Q Corp Compares Cost of Care at the Local, National Level

Q Corp’s Cost of Care methodology has progressed from a pilot to national study, revealing Oregon’s resource use for healthcare services is low but has some of the highest prices – 17 percentage above average - compared to four other states. Q Corp is now working on Cost of Care for the Medicare Fee For Service populations, with the Medicaid segment soon to follow.

A method to assess Cost of Care for commercially insured Oregonians has been successfully tested and implemented with Oregon Health Care Quality Corporation (Q Corp). The metrics are being used locally, regionally, and nationally as part of a healthcare improvement collaborative effort to improve cost, utilization and quality.

Q Corp recently published a press release (also available at The Lund Report), highlighting a first-of- its-kind national study comparing Oregon’s Cost of Care with four other states. While Oregon’s healthcare resource use was low, its prices for medical services were the highest in the study.

The national study is part of the Getting to Affordability Total Cost Care Initiative. The multi-phase approach includes five states - Oregon, Utah, Maryland, St. Louis Missouri and Minnesota - working collaboratively through the Network for Regional Healthcare Improvement (NRHI).

The purpose of the Total Cost of Care initiatives is to advance healthcare cost transparency and develop a standardized methodology to assess regional healthcare cost data and enable comparisons and benchmarking between states and within local regions. The NRHI full report and press release can be accessed at Q Corp’s website here.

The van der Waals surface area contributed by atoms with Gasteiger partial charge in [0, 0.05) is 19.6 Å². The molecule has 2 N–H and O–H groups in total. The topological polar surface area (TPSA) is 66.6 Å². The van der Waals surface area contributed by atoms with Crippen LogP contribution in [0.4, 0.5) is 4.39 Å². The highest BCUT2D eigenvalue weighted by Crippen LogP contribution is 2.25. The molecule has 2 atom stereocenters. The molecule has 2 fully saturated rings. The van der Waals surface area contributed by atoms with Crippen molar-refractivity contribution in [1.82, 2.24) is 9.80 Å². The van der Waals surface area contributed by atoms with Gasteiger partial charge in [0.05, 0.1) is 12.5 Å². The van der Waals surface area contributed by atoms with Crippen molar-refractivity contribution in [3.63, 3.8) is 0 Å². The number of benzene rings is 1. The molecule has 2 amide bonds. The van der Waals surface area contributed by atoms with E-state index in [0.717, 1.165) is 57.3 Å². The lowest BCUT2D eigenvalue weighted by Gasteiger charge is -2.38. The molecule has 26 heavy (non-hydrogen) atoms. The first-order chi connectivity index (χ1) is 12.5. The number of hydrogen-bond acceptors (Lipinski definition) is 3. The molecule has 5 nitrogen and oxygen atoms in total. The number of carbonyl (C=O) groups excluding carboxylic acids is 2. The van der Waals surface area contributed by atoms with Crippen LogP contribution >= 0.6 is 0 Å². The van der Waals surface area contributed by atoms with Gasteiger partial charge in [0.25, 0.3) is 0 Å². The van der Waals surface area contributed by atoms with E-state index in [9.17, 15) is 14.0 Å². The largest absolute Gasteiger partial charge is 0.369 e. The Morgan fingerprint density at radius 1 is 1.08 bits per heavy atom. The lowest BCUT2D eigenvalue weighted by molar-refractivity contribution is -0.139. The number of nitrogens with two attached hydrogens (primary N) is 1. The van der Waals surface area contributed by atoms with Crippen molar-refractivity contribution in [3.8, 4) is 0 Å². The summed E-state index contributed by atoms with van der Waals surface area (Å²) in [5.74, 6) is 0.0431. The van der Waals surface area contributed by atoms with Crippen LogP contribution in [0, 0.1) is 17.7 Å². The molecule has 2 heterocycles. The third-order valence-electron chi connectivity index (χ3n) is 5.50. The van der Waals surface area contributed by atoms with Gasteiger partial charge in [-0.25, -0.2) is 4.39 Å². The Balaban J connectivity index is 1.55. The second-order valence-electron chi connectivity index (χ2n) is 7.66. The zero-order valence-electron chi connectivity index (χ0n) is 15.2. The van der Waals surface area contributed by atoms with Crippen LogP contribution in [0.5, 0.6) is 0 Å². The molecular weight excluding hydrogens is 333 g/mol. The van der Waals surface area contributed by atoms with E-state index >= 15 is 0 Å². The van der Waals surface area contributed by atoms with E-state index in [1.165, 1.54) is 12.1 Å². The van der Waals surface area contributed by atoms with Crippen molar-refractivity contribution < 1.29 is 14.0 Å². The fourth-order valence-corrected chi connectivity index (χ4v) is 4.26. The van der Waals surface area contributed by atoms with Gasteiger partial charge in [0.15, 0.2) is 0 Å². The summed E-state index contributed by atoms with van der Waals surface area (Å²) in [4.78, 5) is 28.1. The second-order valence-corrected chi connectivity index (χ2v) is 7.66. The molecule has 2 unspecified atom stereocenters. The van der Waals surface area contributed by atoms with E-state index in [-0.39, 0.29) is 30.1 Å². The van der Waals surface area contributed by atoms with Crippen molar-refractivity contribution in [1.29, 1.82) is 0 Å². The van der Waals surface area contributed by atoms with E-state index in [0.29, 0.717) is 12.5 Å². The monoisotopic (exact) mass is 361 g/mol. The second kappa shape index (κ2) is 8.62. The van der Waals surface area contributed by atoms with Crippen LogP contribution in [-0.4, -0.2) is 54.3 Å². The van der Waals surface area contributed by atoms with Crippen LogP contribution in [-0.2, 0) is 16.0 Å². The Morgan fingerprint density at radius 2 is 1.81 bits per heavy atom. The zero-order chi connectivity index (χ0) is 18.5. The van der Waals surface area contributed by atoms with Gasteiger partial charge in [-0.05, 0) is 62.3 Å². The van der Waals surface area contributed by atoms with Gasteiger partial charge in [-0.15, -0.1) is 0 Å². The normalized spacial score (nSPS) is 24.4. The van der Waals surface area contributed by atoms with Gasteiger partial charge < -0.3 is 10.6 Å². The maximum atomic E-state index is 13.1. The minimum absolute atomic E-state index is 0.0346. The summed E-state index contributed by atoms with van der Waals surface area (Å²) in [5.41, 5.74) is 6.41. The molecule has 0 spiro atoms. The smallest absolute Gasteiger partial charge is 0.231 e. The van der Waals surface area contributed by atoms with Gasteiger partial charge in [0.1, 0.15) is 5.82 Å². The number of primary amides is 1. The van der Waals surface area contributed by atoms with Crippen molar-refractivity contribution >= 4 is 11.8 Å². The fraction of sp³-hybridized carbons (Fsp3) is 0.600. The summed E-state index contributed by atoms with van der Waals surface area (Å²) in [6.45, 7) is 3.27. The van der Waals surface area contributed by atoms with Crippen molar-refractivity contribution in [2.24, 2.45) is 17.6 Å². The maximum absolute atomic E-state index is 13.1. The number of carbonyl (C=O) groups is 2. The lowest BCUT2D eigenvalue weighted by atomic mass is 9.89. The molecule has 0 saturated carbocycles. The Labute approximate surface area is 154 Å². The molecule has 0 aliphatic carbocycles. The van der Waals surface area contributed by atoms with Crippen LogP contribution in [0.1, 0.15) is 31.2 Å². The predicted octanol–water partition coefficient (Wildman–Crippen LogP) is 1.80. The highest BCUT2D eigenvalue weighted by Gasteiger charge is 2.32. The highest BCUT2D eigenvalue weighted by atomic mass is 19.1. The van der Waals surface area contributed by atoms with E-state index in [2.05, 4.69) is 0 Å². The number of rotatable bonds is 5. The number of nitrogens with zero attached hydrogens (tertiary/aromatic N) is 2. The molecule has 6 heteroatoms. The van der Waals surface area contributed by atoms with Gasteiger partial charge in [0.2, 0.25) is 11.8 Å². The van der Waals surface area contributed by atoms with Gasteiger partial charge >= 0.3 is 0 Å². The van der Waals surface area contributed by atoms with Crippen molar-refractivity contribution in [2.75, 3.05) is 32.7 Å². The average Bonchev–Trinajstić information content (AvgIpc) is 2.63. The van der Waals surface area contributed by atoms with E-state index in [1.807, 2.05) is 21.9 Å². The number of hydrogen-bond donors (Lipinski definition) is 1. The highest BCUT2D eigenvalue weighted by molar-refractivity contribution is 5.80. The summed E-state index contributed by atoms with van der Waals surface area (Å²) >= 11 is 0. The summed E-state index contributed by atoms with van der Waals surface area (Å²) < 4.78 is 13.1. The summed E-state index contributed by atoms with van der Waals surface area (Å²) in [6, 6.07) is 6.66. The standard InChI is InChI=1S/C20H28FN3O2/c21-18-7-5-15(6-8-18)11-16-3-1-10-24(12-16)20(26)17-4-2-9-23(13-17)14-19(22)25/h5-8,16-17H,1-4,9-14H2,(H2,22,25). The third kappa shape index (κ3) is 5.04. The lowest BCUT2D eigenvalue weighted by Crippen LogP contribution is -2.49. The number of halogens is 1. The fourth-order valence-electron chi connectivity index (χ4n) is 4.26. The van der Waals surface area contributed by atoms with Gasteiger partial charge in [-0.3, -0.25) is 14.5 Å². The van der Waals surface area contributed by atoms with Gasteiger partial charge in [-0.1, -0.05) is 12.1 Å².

As shown by the Total Cost and Resource Use Index chart below, Oregon’s Price Index is the highest compared to four other states involved in the NRHI study.

To make sense of these metrics, The Lund Report reviewed a number of online materials and reached out to Meredith Roberts Tomasi, senior director of programs and operations at Q Corp. She and her teammates, along with the Cost of Care Steering Committee of 20 stakeholder groups in Oregon, have been developing a Cost of Care methodology through a series of local and regional pilots and collaborative efforts over the past three years.

Total Cost Index (TCI) is the Resource Use Index (RCI) multiplied by the Price Index. RUI shows the frequency and intensity of healthcare services used. The price is the amount that the insurance companies and the patients are paying. These standardized metrics enable medical clinics to identify where improvements are needed.

In answer to why the Price Index is the highest of all five regions in the NRHI study, Roberts Tomasi speculated: “I can’t answer why that is for sure. We’ve identified a few possible reasons. In regions where Medicare prices are lower, there may be some cost shifting to the commercial populations.

“Also, we have so many rural parts of the state where the prices may be higher. This might be contributing to a higher Price Index. Rural areas may be less efficient places to provide care, in part due to the difficulty in optimizing provider and hospital resources there.”

Roberts Tomasi went on to add: “Another thing to keep in mind is in Oregon there’s a lot of health insurance companies. At Q Corp we receive data from 16 health plans. Having more health plans means each has a smaller slice of the pie, which may affect some of the pricing. Also, areas with a high degree of provider consolidation or with limited competition for hospital services are often areas with higher prices.”

The Lund Report has been tracking Q Corp’s Cost of Care progress, first reported in an article published in October 2015. At that time, Q Corp released its Statewide Report on Health Care Quality 2015, available here. A noteworthy finding of the report among other things was that quality was not highly correlated with cost.